BSD Tricks: Linux Compatibility, the Hard Way
Pages: 1, 2
Here I had a difficult situation. Not only was it doing something wrong, I had to figure out what "right" meant in this circumstance. I could set the Linux home directory to
/bsd/usr/home/mwlucas, but the Linux environment is purely experimental; I don't want to damage my production environment with Linux errors. (The astute among you might notice that this entire process is endangering my production environment; you're welcome to wait in the hall for the rest of the article.) I want the Linuxulator to see files in both my Linux home directory and my BSD home directory. I decided that I'd prefer that programs run in Linux mode work with my BSD home directory first, only falling back to the Linux home directory if necessary.
FreeBSD has the ability to do this; it's called
unionfs. Dire warnings fill
mount_union(8). Since I'm already doing strange things, we'll charge on.
Unionfs mounts one section of the filesystem "over" another section, allowing both sections to appear to be one directory. For example, you could mount
ls /cdrom would show all the files from
/tmp intermingled with the files from
/cdrom, as if they were one directory.
The layers are referred to as the "upper" and "lower" layers. When you alter a file, changes are made in the upper layer. If files in both the upper and lower layer have the same name, the upper file is visible. In the example above,
/cdrom would appear to be writable. The files would actually be written and changed in
/tmp, however. If you edited a file from
/cdrom, the file would actually be copied to
/tmp and edited there.
I don't really care about altering the Linux home directory -- I'm in Linux rarely enough that I can copy things from my BSD home directory should they become important. I want the BSD home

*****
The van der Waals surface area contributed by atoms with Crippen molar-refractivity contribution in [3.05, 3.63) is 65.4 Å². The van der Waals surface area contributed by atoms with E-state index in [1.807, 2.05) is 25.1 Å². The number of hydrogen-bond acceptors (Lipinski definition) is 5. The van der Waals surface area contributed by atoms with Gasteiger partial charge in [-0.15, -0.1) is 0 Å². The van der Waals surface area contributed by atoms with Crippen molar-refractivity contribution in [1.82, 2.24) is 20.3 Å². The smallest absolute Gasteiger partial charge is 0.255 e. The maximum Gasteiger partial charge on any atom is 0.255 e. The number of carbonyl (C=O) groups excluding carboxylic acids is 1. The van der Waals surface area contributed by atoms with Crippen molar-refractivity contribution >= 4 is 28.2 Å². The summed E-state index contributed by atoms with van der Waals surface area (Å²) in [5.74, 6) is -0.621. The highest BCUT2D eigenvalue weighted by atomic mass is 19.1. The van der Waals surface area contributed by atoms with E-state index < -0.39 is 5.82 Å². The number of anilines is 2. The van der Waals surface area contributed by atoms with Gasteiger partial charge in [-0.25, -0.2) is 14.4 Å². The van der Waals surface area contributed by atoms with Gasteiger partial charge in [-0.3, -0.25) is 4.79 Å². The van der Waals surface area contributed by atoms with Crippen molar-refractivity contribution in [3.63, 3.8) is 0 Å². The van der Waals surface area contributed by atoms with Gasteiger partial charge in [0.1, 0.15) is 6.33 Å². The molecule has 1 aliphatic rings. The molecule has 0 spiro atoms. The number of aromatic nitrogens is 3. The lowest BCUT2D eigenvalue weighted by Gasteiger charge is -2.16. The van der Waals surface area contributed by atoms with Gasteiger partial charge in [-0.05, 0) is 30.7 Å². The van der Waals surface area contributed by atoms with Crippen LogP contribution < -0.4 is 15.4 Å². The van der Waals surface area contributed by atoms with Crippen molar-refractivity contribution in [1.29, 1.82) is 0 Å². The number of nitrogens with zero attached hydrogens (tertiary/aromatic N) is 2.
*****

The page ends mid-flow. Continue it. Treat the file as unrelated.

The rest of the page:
/usr/home/mwlucas to be the upper layer, mounted over
/usr/compat/linux/home/mwlucas. Do this with:
mount_union /usr/home/mwlucas /usr/compat/linux/home/mwlucas
Similarly, I want the Linuxulator to check for entries in
/compat/linux/dev -- this will make RealPlayer access the correct
/dev/audio. I had some concern about accessing entries in
/dev, but Linux mode's default behavior does this, so what the heck.
mount_union /dev /usr/compat/linux/dev
To my surprise, this works as well. My Linux apps run, and things seem stable. When I'm finished, my filesystem table looks like this.
Don't worry about the "capacity" column on union-mounted partitions; I'm not sure how
df calculates the amount of space used on a unionfs partition, but it's blatantly bogus. Note that when you add in union-mounted partitions, this drive supposedly has roughly 22 gigs
of space on a 12-gig hard drive.
When you have a problem with the Linuxulator in this configuration, the first thing to do is restore the original configuration. If you can reproduce the problem with linux_base, it's an actual issue. If you can't, well, have fun.
If you go with the obvious default settings of
/usr/compat/linux automounting via
/etc/rc.conf, your system won't boot. FreeBSD mounts filesystems before loading
/usr/compat/linux is an ext2 partition, and is mounted before
linux.ko is loaded, your system will shut down. It won't panic, it won't run any shutdown scripts, and it won't unmount your file systems; you'll just see a couple notices about waiting for core processes to stop, and be back at the BIOS screen.
The solution is to load
linux.ko before mounting the file system. I use the following shell script (
/usr/local/etc/rc.d to mount
/usr/compat/linux and run the assorted
#!/bin/sh /sbin/mount /usr/compat/linux /sbin/mount_union /usr/home/mwlucas /usr/compat/linux/home/mwlucas /sbin/mount_union /dev /usr/compat/linux/dev
You might also want to union mount
When (not if) your system shuts down unnaturally, the reboot
fsck will not clean the ext2 file system. When you try to mount it, you'll get a "permission denied" error and announcements in
/var/log/messages. Do not attempt to use Linux's
e2fsck under Linux mode; you will panic the system, and the folks up on -hackers don't want to hear about it.
To fix this, reboot into Linux. Let
e2fsck do its work, then boot back into FreeBSD.
This is how I run Linux emulation. I can't say I recommend it for everyone's general use, but it might meet your needs. The surprising thing about running Linux mode in this way isn't that it works at all, but that it's so stable. Once I stopped trying to run Linux system programs in FreeBSD, it worked just as solidly as the standard FreeBSD linux_base package. This isn't because of my skill so much as it is a tribute to the FreeBSD developers; even when you do things clearly marked "dangerous," it still probably runs.
Note that "probably" doesn't mean that it's recommended.
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